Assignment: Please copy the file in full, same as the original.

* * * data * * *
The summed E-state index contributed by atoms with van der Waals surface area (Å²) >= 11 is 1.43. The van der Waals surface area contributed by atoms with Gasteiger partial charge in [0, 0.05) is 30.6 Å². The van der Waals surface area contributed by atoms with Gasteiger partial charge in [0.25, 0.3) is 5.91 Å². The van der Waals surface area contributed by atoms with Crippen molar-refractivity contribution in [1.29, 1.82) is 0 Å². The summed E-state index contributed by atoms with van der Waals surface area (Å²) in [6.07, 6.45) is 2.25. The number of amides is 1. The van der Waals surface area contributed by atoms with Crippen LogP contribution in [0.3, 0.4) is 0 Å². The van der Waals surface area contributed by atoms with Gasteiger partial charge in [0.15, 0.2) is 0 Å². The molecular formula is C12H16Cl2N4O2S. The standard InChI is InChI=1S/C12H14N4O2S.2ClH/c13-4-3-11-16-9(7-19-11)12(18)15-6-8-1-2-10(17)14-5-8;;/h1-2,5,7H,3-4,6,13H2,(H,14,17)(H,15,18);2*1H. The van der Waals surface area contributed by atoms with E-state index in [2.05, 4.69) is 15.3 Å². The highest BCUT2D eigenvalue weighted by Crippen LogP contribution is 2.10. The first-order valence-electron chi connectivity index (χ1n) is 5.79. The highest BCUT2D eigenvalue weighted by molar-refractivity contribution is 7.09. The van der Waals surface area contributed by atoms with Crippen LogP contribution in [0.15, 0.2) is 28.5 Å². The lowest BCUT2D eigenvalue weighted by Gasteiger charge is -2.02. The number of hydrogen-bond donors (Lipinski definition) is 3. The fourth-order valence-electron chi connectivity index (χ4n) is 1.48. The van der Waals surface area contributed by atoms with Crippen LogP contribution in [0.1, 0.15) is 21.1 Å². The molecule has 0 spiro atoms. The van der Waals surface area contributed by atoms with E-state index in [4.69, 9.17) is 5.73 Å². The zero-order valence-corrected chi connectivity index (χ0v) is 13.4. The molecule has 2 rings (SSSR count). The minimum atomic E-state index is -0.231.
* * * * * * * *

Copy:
The summed E-state index contributed by atoms with van der Waals surface area (Å²) >= 11 is 1.43. The van der Waals surface area contributed by atoms with Gasteiger partial charge in [0, 0.05) is 30.6 Å². The van der Waals surface area contributed by atoms with Gasteiger partial charge in [0.25, 0.3) is 5.91 Å². The van der Waals surface area contributed by atoms with Crippen molar-refractivity contribution in [1.29, 1.82) is 0 Å². The summed E-state index contributed by atoms with van der Waals surface area (Å²) in [6.07, 6.45) is 2.25. The number of amides is 1. The van der Waals surface area contributed by atoms with Crippen LogP contribution in [0.3, 0.4) is 0 Å². The van der Waals surface area contributed by atoms with Gasteiger partial charge in [0.15, 0.2) is 0 Å². The molecular formula is C12H16Cl2N4O2S. The standard InChI is InChI=1S/C12H14N4O2S.2ClH/c13-4-3-11-16-9(7-19-11)12(18)15-6-8-1-2-10(17)14-5-8;;/h1-2,5,7H,3-4,6,13H2,(H,14,17)(H,15,18);2*1H. The van der Waals surface area contributed by atoms with E-state index in [2.05, 4.69) is 15.3 Å². The highest BCUT2D eigenvalue weighted by Crippen LogP contribution is 2.10. The first-order valence-electron chi connectivity index (χ1n) is 5.79. The highest BCUT2D eigenvalue weighted by molar-refractivity contribution is 7.09. The van der Waals surface area contributed by atoms with Crippen LogP contribution in [0.15, 0.2) is 28.5 Å². The lowest BCUT2D eigenvalue weighted by Gasteiger charge is -2.02. The number of hydrogen-bond donors (Lipinski definition) is 3. The fourth-order valence-electron chi connectivity index (χ4n) is 1.48. The van der Waals surface area contributed by atoms with Crippen LogP contribution in [0.1, 0.15) is 21.1 Å². The molecule has 0 spiro atoms. The van der Waals surface area contributed by atoms with E-state index in [4.69, 9.17) is 5.73 Å². The zero-order valence-corrected chi connectivity index (χ0v) is 13.4. The molecule has 2 rings (SSSR count). The minimum atomic E-state index is -0.231.